- The value of November nonresidential construction starts plummeted to $23.4 billion, a 22.2% dive from October’s mark and a significant departure from the standard seasonal October-November declines of 2%.
- Month to month, the primary categories of institutional (-23%), heavy engineering (-31.1%) and commercial (-6.3%) were all down, as was smaller volume industrial, which came in at -52.4%.
- Year over year, November 2016 starts were down 8.5%, with heavy engineering (-18.1%), institutional (-7.7%) and commercial (-1.6%) contributing to the downturn despite an institutional boost of 64.1%. On a year-to-date basis, however, starts were up 8% when compared to January 2015 through November 2015, with industrial being the only category in the negative (-18%)
On the employment front last month, ConstructConnect reported that from November 2015 to November 2016, total jobs in architectural and engineering services — a leading indicator of construction activity – were up 2.1%, bringing positions in that sector close to their February 2008 high. U.S. construction jobs increased by 19,000 in November. While year-over-year employment was up 2.4%, handily beating the nation's overall job growth rate, industry job increases were well below December 2014’s figure of 6.1%.
Florida was home to two of ConstructConnect's 10 largest project starts in November, while the rest were scattered across the country. The top seven projects in dollar value were the Oceanwide Center — San Francisco ($1.6 billion); Kapiolani Residence — Honolulu ($190 million); Druid Lake Finished Water Tanks — Baltimore ($134 million); Tract 54 at Lely Resort Apartments — Naples, FL ($120 million); Phoenix Sky Harbor International Airport Phase 2 – Terminal 3 South Concourse — Phoenix ($116 million); Armstrong High School Demolition — Richmond, VA ($110 million); and The Mall at Miami World Center — Miami ($100 million).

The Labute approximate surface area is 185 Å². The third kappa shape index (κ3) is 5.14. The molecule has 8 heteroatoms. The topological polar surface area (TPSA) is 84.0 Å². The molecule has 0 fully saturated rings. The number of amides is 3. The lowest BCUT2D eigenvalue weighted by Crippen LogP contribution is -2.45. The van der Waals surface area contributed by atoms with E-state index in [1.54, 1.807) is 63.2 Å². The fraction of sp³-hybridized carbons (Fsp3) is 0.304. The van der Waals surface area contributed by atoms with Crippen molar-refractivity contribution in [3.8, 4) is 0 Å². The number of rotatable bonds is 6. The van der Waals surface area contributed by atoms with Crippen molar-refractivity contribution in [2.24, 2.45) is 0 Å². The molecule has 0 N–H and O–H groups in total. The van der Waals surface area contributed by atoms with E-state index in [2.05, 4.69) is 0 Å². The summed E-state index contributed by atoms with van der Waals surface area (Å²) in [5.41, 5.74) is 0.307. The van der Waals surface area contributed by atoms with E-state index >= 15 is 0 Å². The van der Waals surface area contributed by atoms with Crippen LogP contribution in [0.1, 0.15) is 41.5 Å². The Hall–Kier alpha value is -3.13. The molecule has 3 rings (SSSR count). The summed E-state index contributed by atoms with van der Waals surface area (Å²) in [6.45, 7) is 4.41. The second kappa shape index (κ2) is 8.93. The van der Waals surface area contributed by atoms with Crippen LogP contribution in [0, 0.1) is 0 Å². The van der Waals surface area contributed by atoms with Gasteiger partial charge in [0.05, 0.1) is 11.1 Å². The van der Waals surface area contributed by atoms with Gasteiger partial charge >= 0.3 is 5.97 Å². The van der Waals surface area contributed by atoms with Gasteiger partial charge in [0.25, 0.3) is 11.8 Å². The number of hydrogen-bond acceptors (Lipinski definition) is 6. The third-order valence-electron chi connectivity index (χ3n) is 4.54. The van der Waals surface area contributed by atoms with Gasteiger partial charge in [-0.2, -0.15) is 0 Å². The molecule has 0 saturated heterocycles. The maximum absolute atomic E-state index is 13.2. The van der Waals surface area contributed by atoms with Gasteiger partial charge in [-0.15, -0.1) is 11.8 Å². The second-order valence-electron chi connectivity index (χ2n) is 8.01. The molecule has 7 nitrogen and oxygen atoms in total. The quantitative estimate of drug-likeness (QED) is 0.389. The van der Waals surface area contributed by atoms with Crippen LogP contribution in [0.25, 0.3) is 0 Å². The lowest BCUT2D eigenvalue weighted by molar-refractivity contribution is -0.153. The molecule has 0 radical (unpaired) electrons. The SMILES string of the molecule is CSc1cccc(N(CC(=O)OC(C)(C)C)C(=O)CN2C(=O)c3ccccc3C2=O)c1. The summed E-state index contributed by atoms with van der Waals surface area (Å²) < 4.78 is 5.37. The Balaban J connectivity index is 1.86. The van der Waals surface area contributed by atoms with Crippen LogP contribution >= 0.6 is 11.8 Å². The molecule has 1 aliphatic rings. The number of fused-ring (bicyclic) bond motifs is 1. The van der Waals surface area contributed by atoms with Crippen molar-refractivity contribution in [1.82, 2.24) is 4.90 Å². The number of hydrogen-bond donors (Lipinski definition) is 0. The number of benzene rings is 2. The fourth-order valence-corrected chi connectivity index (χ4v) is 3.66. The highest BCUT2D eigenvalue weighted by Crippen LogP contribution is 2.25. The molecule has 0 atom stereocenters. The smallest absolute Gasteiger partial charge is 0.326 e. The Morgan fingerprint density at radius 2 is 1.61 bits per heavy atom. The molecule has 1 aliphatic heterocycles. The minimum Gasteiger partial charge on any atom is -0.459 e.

Last month, ConstructConnect revised its 2016 industrywide start projections downward from 7.9% to 6.2% but increased its 2017 forecast from 6.2% to 6.8%. The construction information and technology company said the reason for the lowering of 2016's numbers was that residential had been an underperformer due to the uncertainty around the November presidential election. However, it expects the sector to bounce back at twice its normal rate through 2020. Affirming the relatively strong year-to-date numbers in November's nonresidential starts report, ConstructConnect also found that office building, parking garage and healthcare construction was stronger than anticipated in the third quarter.